A percussionist also must be versatile. "From week to week, even from piece to piece, you will be playing an entirely different instrument," he said. "You have to be a quick learner, because you might have an instrument you've never had to play." People skills are important, too, because the percussionists literally rub shoulders as they follow Carrick's carefully choreographed "road map," moving from instrument to instrument.
Carrick and his snare drum will move from their usual spot at the back of the Abravanel Hall stage this week as the orchestra performs Maurice Ravel's "Boléro."
"I will stand in the middle of the orchestra to enhance cohesion," said the percussionist, adding he hopes there won't be a spotlight on him, as there was the last time he performed the piece. ("Talk about frightening.") Though the snare dominates the 15-minute work, "I don't think it's actually a snare-drum solo," he said. "I accompany all the solos all the woodwinds, sax and brass. It's not the most technically challenging, but it is mentally extreme. You're battling a giant crescendo and you have to pace it out over 15 minutes."
Playing percussion is an unusual job, even by orchestra standards, said Carrick, who estimates his work as principal percussionist is one-third performance, two-thirds preparation. "I assign all the parts. I consider a million things everyone's strengths and weaknesses, solo parts, how much space and equipment we have, who can run from what part to what part. I make a musical contribution mostly by making the right assignment."
Often, the most important part isn't the solo. "I'll play xylophone in [Gershwin's] 'An American in Paris,' but most people will remember the taxi horns."
The life of a orchestra percussionist entirely glamorous. Carrick often has to haul equipment to work in a minivan though there are exceptions, such as the recent Utah Opera run of "Il Trovatore" when all he took with him was a pair of earplugs "because I had to bang on that anvil so loud." Then there are the long stretches of silent concentration. Carrick noted that the temptation of a nap is particularly strong in the dark, cozy opera pit.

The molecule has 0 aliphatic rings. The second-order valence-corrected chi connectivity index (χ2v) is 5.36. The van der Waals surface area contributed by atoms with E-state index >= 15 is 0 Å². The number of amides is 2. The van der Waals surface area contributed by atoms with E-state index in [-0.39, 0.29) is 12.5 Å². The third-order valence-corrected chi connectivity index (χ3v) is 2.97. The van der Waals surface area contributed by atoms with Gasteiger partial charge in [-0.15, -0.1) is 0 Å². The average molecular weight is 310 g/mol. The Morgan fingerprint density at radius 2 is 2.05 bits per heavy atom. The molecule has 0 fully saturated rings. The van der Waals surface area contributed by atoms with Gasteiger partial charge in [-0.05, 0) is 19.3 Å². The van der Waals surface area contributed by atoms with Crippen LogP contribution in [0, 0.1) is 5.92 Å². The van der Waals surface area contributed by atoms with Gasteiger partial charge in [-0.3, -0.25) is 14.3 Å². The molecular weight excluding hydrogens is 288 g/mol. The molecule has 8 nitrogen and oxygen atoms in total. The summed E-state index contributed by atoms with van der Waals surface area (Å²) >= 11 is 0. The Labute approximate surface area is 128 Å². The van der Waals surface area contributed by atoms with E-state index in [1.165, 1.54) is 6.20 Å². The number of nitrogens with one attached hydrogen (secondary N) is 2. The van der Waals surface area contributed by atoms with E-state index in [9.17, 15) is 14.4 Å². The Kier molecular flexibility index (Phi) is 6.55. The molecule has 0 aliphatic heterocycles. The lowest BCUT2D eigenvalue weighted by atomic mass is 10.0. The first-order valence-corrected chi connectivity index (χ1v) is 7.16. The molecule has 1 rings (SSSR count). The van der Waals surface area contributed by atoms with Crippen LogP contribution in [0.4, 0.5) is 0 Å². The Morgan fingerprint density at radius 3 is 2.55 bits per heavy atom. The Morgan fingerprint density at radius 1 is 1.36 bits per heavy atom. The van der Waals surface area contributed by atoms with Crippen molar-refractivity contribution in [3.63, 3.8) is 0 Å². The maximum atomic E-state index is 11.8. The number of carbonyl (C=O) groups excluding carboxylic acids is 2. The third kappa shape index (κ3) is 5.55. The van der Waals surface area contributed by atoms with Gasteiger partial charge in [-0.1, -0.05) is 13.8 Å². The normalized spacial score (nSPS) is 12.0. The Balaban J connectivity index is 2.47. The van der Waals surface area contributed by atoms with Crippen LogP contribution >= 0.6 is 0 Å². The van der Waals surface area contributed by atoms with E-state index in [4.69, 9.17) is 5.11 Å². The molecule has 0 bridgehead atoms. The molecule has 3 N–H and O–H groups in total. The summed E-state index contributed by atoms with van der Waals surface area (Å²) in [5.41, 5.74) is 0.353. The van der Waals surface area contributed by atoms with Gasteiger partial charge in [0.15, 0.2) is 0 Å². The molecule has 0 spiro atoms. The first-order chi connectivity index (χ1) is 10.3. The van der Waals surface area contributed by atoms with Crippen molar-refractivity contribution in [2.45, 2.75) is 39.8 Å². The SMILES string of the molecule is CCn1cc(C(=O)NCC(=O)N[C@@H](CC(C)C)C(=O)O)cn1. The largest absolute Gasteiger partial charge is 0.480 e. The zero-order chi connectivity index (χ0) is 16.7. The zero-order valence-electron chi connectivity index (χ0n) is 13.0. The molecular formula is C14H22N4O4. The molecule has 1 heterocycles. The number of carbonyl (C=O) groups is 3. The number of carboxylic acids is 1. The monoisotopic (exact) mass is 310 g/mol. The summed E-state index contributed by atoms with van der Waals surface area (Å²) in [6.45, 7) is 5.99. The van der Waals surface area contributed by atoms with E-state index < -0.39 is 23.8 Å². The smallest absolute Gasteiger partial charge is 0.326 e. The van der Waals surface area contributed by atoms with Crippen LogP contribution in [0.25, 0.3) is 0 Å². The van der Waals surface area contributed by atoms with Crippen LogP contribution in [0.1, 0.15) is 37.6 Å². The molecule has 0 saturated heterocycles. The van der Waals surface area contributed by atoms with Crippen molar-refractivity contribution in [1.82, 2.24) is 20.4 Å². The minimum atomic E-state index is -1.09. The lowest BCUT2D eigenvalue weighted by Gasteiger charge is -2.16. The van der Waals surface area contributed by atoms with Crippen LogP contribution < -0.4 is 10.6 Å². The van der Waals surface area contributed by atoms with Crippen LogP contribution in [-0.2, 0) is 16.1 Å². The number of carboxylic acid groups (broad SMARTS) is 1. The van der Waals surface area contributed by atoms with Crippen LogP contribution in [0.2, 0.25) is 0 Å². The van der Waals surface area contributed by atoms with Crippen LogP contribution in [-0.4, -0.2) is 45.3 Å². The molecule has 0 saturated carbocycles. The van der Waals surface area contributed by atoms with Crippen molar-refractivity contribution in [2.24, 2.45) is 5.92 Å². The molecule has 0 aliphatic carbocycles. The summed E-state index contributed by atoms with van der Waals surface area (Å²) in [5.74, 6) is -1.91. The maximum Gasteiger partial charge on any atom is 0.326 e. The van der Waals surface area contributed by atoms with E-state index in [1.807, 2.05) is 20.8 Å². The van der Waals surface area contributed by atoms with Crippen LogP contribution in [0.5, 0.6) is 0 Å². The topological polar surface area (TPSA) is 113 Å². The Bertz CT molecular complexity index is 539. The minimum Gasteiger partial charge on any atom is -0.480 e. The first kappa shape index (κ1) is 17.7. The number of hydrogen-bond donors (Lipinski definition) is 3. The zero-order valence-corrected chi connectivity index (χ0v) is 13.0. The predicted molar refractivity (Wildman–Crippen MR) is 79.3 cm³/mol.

He isn't worried about nodding off during "Boléro." "It's hard to be bored during Ravel," he said. "It's all about color, all about timbre. He was a fabulous orchestrator. One value of live entertainment is that it's never the same way twice. That's what you don't get off iTunes."
George Brown, the orchestra's principal timpanist, is impressed with Carrick's work so far. "Everything he has done on all the percussion instruments, he has done not only technically well, but extremely musically," Brown said. "As principal percussionist, he has shown good leadership skills and he's a nice person as well."
Utah Symphony music director Thierry Fischer said he was "blown away" by Carrick's precision in his audition. "What I loved was the musicality into every note he played massive control of loud and soft," Fischer said. "Since he arrived, [I have seen] a lot of eagerness. He is really, extremely involved."
Carrick, 28, grew up in Maryland and took up percussion in eighth grade. Originally he wanted to play piano, but that wasn't an option at his school. His second choice was trumpet, but there were too many trumpeters already, so he turned to drums. He earned a bachelor's degree at Boston University and a master's at the New England Conservatory before his stint in Sarasota.
He and his wife, freelance trumpeter Kyra Sovronsky, have enjoyed hiking in Utah. "The hiking in Florida is abysmal," he noted. Now skiing is at the top of the couple's agenda.
Besides the state's recreational amenities, Carrick said he's impressed with the arts scene. "It's nice that there are a lot of home-grown arts groups here," he said. "That says a lot about the values of a place."
David Burger contributed to this story. Send comments to email@example.com.
The Utah Symphony performs Stravinsky's Divertimento from "The Fairy's Kiss," Saint-Saëns' Piano Concerto No. 2, and Ravel's "Pavane for a Dead Princess," "La Valse" and "Boléro."
With • Conductor Thierry Fischer and pianist Ingrid Fliter.
When • Friday and Saturday, Nov. 9 and 10, at 8 p.m.
Where • Abravanel Hall, 123 W. South Temple, Salt Lake City.
Tickets • $18 to $53 ($5 more on performance day).
Learn more • Utah Symphony VP Toby Tolokan and Fischer will discuss the music onstage at 7 each night; free to ticket holders.